Cardinal. Born during the Reformation at Montepulciano, Tuscany, in 1542, St Robert was a poet, musician and public speaker.
Bellarmine's systematic studies of theology began at Padua in 1567, where his teachers were adherents of Thomism. In 1569 he was sent to finish his studies at the University of Leuven in Flanders. There he was ordained, and obtained a reputation both as a professor and as a preacher. He was the first Jesuit to teach at the university, where the subject of his course was the Summa Theologica of Thomas Aquinas. He also wrote a Hebrew grammar during this time. In 1576 he was appointed professor of theology at the Roman College. His lectures were the basis of his famous Dissertation on the Controversies of the Christian Faith. This work was a complete defence of Catholic teaching and became very popular. It was banned by the British government. Robert completed many other projects.
In 1592 he became rector of the Roman college, he was made provincial of Naples in 1594 and cardinal in 1598.
Robert lead a very ascetic personal life, living on bread and garlic, giving everything he owned, even the curtains from his apartment to the poor. In 1602 he became archbishop of Capus and was very involved in pastoral and welfare work.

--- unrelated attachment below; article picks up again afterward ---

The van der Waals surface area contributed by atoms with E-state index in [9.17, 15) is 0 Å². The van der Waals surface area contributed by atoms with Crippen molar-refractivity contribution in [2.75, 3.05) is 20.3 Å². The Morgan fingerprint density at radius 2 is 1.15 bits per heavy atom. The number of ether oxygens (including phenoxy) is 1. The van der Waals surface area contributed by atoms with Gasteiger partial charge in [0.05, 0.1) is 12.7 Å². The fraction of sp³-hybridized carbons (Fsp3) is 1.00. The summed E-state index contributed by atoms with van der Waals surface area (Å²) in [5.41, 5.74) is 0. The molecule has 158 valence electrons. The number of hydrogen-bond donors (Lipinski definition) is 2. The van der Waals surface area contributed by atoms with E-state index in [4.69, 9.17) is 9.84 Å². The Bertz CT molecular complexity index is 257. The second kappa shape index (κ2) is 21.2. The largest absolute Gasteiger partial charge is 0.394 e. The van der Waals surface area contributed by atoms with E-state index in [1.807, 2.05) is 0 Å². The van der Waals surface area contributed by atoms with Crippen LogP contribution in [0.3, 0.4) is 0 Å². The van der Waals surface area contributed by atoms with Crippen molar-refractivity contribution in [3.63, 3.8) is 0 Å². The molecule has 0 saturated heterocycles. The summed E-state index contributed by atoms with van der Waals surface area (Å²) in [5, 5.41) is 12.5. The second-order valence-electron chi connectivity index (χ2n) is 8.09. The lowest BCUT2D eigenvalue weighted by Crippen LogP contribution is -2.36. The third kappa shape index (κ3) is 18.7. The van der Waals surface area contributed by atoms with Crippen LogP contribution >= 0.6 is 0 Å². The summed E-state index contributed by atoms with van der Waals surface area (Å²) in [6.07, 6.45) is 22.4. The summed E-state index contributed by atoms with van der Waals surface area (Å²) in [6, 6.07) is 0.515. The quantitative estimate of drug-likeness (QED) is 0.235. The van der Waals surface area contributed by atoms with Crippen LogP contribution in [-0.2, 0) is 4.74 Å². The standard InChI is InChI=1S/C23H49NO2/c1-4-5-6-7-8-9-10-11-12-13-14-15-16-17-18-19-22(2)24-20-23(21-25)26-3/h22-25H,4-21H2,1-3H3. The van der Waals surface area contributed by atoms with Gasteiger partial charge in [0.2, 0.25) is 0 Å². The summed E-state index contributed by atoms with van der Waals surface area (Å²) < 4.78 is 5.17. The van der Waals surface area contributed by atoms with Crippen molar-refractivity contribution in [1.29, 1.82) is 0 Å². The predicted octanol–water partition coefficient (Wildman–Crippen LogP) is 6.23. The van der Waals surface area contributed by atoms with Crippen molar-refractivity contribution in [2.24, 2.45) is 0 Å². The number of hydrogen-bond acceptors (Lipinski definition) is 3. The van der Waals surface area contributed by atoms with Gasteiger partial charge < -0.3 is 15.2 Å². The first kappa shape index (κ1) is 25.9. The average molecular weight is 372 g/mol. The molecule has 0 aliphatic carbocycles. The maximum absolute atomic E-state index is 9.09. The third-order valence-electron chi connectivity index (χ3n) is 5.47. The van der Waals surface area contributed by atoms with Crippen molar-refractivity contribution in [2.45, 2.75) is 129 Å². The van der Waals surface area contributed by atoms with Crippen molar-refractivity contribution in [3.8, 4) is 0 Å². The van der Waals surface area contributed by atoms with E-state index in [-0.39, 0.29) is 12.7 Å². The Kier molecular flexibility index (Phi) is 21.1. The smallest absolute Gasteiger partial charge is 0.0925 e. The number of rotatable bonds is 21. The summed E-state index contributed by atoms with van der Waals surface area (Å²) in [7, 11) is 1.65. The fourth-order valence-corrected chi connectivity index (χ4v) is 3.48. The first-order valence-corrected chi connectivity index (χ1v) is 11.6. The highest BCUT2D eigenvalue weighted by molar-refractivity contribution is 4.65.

He resigned his see in 1605 to become prefect of the Vatican library and an active member of several congregations.
His moderate views on the temporal powers of the papacy lost him the favour of Pope Sixtus V. He was sympathetic to Galileo but urged him to be cautious as he propounded his theory that idea that the earth was not the centre of the universe.
As an old man he withdrew from public life, and wrote several devotional books. St Robert wasn't very tall but he had a huge intellect. He prayed every day for the Protestants but never made personal attacks on them. He died in 1621. In 1930 he was canonised and the next year he was named a Doctor of the Church.